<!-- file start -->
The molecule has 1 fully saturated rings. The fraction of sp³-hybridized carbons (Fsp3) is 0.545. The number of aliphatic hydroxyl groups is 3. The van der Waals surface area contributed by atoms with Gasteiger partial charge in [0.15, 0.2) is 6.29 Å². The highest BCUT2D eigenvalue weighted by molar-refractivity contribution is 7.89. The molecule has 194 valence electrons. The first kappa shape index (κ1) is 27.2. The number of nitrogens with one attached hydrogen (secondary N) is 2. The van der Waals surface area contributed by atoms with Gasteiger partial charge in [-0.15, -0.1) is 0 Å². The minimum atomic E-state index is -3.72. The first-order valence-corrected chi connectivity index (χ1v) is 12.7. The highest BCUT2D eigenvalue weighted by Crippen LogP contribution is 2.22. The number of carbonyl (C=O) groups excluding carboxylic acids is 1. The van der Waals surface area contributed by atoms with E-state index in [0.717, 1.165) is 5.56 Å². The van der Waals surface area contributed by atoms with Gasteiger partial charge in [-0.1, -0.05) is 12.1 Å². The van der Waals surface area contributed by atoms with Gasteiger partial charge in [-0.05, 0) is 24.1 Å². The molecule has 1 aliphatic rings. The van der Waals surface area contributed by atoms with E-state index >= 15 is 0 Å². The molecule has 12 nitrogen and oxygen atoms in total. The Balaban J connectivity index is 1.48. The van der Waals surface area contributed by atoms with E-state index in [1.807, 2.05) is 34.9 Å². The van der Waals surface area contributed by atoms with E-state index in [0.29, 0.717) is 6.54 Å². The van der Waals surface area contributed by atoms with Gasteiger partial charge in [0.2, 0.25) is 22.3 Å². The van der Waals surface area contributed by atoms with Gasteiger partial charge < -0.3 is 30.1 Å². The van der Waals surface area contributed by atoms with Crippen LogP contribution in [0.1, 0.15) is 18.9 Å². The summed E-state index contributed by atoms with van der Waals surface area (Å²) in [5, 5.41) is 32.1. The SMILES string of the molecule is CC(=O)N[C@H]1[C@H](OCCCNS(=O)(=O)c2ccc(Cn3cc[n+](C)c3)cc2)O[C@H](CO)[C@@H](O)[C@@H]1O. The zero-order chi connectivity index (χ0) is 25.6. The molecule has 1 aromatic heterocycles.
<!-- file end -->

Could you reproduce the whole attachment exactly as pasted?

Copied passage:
The molecule has 1 fully saturated rings. The fraction of sp³-hybridized carbons (Fsp3) is 0.545. The number of aliphatic hydroxyl groups is 3. The van der Waals surface area contributed by atoms with Gasteiger partial charge in [0.15, 0.2) is 6.29 Å². The highest BCUT2D eigenvalue weighted by molar-refractivity contribution is 7.89. The molecule has 194 valence electrons. The first kappa shape index (κ1) is 27.2. The number of nitrogens with one attached hydrogen (secondary N) is 2. The van der Waals surface area contributed by atoms with Gasteiger partial charge in [-0.15, -0.1) is 0 Å². The minimum atomic E-state index is -3.72. The first-order valence-corrected chi connectivity index (χ1v) is 12.7. The highest BCUT2D eigenvalue weighted by Crippen LogP contribution is 2.22. The number of carbonyl (C=O) groups excluding carboxylic acids is 1. The van der Waals surface area contributed by atoms with E-state index in [0.717, 1.165) is 5.56 Å². The van der Waals surface area contributed by atoms with Gasteiger partial charge in [-0.1, -0.05) is 12.1 Å². The van der Waals surface area contributed by atoms with Gasteiger partial charge in [-0.05, 0) is 24.1 Å². The molecule has 1 aliphatic rings. The van der Waals surface area contributed by atoms with E-state index >= 15 is 0 Å². The molecule has 12 nitrogen and oxygen atoms in total. The Balaban J connectivity index is 1.48. The van der Waals surface area contributed by atoms with E-state index in [1.807, 2.05) is 34.9 Å². The van der Waals surface area contributed by atoms with E-state index in [0.29, 0.717) is 6.54 Å². The van der Waals surface area contributed by atoms with Gasteiger partial charge in [0.2, 0.25) is 22.3 Å². The van der Waals surface area contributed by atoms with Gasteiger partial charge < -0.3 is 30.1 Å². The van der Waals surface area contributed by atoms with Crippen LogP contribution in [0.1, 0.15) is 18.9 Å². The summed E-state index contributed by atoms with van der Waals surface area (Å²) in [5, 5.41) is 32.1. The SMILES string of the molecule is CC(=O)N[C@H]1[C@H](OCCCNS(=O)(=O)c2ccc(Cn3cc[n+](C)c3)cc2)O[C@H](CO)[C@@H](O)[C@@H]1O. The zero-order chi connectivity index (χ0) is 25.6. The molecule has 1 aromatic heterocycles.